Friday, 9 December 2016

literary postcards | final 2016 reading list



'Give me books, fruit, French wine, fine weather and a little music.' These lines by John Keats are on a postcard in front of me. It's an Obvious State design, a creative studio that makes paper goods and items for the literary minded. Searching for a Christmas present for the book lover? Your search will end in their online shop that offers notebooks, bookmarks, tote bags and more. They are even offering a holiday discount. I received four postcards in the mail, a surprise gift for adding their #osfall tag to one of my bookish photos on Instagram, the one related to my early autumn reading list. Speaking of reading lists, it's time for the last one of 2016.


When you have like thousand books on your to-read and wish lists it's not easy to prioritise them, but I'm certain to find the first two on the list under the tree after dinner on Christmas Eve (that's when we open the presents; a Nordic tradition). I wanted to give a nod to some bookish blogger for recommending Carrión's book but I lost the link when my hard drive crashed some weeks ago. Carrión has written an extended essay about why bookshops matter and takes his reader on a journey around the world, visiting various bookshops such as Shakespeare & Company in Paris, Strand in NYC and Librairie des Colonnes in Tangier, just to name a few. James Wood is a staff writer and book critic at The New Yorker and his book is a blend of memoir and criticism. Here is my last list of 2016:

· Bookshops  by Jorge Carrión
· The Nearest Thing to Life  by James Wood
· The Makioka Sisters  by Jun'ichiro Tanizaki
· The Noise of Time  by Julian Barnes
· All We Shall Know  by Donal Ryan
· A Man in Love: My Struggle 2  by Karl Ove Knausgård
· Boyhood Island: My Struggle 3  by Karl Ove Knausgård
· The Return: Fathers, Sons and the Land in Between  by Hisham Matar


In my notebook I had started writing down ideas for a Japanese reading list to share later. Tanizaki's book has been on my list for so long and I just couldn't wait any longer when I realised I could order a copy at the library. I still haven't finished Zadie Smith's works from my last list but I'm already reading the books by Barnes and Ryan. The latter is an Irish author that I only discovered recently and I like his writing style. I cannot wait to continue reading Karl Ove Knausgård's autobiographical novels. When I finished his first My Struggle book I wanted to go straight to the library to borrow the next. All the good things that have been written and said about it turned out be true and I believe the next two will live up to my expectations. I'm looking forward to picking up The Return, a memoir by the Libyan novelist Hisham Matar. He was only nineteen when his father was kidnapped in Libya, then under the rule of Gaddafi, and probably died in prison in Tripoli. I read Matar's novel In the Country of Men many years ago. I no longer remember it in details but I remember being moved by it.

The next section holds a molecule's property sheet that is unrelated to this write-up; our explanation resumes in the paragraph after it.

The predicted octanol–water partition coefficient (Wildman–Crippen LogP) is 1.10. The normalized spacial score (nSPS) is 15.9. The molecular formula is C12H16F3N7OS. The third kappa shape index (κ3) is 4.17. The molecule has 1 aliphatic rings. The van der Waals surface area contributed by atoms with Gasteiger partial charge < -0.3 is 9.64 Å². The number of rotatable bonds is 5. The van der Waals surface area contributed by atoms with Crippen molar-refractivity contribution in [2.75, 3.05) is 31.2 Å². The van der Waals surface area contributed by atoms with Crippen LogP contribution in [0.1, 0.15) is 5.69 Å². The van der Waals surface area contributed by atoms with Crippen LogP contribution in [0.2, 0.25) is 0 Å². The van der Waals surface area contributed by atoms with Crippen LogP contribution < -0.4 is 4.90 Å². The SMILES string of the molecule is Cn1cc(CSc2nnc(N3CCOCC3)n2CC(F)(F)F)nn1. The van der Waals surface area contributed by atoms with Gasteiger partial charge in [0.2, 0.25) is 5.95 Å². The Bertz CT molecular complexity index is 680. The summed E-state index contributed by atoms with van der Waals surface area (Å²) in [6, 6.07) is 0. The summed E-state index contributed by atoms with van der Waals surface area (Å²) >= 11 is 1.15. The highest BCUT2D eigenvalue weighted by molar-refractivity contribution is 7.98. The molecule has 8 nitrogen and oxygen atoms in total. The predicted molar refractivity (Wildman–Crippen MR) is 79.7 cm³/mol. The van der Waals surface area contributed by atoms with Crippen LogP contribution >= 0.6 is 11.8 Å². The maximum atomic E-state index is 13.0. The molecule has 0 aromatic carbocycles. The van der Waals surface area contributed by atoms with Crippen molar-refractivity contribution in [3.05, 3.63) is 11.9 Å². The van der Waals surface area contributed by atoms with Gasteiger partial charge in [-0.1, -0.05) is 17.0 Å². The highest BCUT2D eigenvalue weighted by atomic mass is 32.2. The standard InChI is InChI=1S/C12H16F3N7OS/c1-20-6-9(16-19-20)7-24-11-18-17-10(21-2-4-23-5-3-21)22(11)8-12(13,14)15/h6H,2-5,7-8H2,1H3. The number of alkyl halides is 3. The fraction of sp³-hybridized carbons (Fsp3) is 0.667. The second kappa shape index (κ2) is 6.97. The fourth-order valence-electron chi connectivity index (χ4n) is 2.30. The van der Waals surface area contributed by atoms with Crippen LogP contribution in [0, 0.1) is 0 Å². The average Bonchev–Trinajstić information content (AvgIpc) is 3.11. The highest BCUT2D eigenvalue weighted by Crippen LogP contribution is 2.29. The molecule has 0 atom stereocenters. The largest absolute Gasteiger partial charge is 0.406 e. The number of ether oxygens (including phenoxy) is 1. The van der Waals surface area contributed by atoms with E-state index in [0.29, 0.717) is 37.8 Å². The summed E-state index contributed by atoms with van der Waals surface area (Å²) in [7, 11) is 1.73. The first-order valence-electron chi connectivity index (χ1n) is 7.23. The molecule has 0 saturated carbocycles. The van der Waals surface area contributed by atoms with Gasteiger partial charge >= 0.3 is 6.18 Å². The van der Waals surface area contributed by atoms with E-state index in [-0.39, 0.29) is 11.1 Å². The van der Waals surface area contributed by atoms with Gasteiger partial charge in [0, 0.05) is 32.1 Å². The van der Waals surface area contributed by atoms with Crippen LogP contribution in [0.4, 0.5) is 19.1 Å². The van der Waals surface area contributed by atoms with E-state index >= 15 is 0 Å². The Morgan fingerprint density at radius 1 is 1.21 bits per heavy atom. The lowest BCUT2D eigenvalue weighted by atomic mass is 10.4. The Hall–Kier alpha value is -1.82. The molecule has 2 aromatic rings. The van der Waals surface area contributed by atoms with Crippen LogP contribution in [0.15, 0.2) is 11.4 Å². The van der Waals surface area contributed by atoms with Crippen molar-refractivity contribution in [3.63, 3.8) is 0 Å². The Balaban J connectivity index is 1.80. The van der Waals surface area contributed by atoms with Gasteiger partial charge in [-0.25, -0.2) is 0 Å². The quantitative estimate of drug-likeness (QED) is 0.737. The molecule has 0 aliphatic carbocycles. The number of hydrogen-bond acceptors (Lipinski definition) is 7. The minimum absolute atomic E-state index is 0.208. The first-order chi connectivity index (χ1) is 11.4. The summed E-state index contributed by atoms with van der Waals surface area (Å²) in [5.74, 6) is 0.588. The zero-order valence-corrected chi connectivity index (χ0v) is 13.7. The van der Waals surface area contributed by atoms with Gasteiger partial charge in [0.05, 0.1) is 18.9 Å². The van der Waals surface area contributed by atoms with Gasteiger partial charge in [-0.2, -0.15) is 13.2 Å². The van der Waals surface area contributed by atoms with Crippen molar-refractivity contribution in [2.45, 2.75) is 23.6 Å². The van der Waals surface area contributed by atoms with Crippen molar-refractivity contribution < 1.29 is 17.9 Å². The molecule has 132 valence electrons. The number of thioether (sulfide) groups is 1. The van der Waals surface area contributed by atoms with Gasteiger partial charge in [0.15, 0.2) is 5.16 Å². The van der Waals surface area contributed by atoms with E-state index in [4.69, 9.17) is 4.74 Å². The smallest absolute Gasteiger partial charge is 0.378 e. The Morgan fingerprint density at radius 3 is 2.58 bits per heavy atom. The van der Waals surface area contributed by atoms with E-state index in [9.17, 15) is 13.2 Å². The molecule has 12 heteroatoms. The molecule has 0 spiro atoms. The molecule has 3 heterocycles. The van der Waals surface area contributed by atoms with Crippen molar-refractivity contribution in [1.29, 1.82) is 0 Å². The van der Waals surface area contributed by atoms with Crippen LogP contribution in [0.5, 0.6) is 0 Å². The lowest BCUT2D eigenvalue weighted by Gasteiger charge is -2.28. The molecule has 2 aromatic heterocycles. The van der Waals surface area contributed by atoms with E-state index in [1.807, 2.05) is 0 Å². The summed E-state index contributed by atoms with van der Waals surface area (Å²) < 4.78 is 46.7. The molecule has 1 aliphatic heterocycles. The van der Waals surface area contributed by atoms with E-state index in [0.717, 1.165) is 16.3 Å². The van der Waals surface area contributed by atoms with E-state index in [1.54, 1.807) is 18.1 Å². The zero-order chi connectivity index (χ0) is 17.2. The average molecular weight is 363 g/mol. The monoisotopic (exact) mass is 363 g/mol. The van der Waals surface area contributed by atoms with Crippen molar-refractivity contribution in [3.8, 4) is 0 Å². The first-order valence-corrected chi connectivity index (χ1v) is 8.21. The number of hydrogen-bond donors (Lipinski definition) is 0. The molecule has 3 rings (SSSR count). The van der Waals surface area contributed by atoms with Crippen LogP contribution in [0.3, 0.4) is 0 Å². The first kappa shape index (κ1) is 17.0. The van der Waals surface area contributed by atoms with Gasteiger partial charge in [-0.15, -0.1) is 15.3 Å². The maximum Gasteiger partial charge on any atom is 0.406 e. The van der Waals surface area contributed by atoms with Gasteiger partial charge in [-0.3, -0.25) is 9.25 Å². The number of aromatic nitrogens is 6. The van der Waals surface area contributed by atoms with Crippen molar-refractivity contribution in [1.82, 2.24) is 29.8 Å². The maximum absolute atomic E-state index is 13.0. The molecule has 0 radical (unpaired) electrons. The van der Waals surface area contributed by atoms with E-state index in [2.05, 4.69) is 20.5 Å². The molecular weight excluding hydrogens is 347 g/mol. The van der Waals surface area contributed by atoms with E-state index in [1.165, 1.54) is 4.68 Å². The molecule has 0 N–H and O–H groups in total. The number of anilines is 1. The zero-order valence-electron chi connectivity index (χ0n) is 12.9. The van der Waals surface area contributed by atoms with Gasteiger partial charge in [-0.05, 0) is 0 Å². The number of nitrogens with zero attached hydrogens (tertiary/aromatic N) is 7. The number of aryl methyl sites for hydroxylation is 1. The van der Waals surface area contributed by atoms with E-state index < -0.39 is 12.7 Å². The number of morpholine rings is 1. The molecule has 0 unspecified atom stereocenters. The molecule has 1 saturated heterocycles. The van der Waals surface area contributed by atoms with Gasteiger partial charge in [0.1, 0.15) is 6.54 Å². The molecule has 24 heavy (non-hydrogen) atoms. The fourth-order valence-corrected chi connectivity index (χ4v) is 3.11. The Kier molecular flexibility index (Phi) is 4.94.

I enjoy connecting with my blog readers and it's always wonderful to receive an email from a perfect stranger who has been following the blog (some prefer emails to comments and that's fine), and perhaps loved a book I shared. Since I started sharing my reading lists I have received a few emails with questions like: Did you like this book? Will you write a review about this one? In my replies I have said that the reading lists are mainly there for my love of books; to give my blog readers ideas for reading. I have no intention of writing a review about every single book on my lists. Clearly, some readers are curious about or interested in knowing my thoughts so perhaps from now on I will write just a few lines in the comment section of each list when I'm done. Let me think about it.

With a few exceptions, I have enjoyed the books on my 2016 lists. Perhaps I will put those thoughts into words in a separate a post. Let me think about that as well.

And one reader asked what's my favourite reading spot. I have a few but these days I have been reading a lot in the dining room while enjoying long lunch. I snapped a photo recently of a common scenario: On that day it was pasta, today it was hummus and pitta bread.


Tuesday, 29 November 2016

my quiet coffee moment



Today I needed a quiet coffee moment with books and notebooks. As soon as I had taken the photo, my Persian prince came downstairs and fell asleep on the table, next to the stack of books. He's snoring. Does anyone else feel as if in these last days they have been bombarded with commercialism? I'm referring to the endless Black Friday and Cyber Monday emails filling up my inbox, often more than one from the same brand within 24 hours. Enough is enough! This morning I mercilessly clicked the 'unsubscribe' button and kept only book and textile-related newsletters.

Did you see the Little Women-inspired doodle on Google? Writer Louisa May Alcott was born on this day, also C.S. Lewis. I have been thinking about the film (2000) all morning. Winona Ryder was wonderful in the role of Jo March and I have always had a soft spot for Gabriel Byrne who played Professor Bhaer. It's been many years since I read the book. Perhaps if I get a copy of the Penguin clothbound classic I will read it again. Speaking of books. Soon I will share my review of editor Robert Gottlieb's Avid Reader: A Life. It was the last one on my 'Booktober' reading list and I finished it before all the others. A likely indicator of how much I enjoyed reading his memoir.


Thursday, 24 November 2016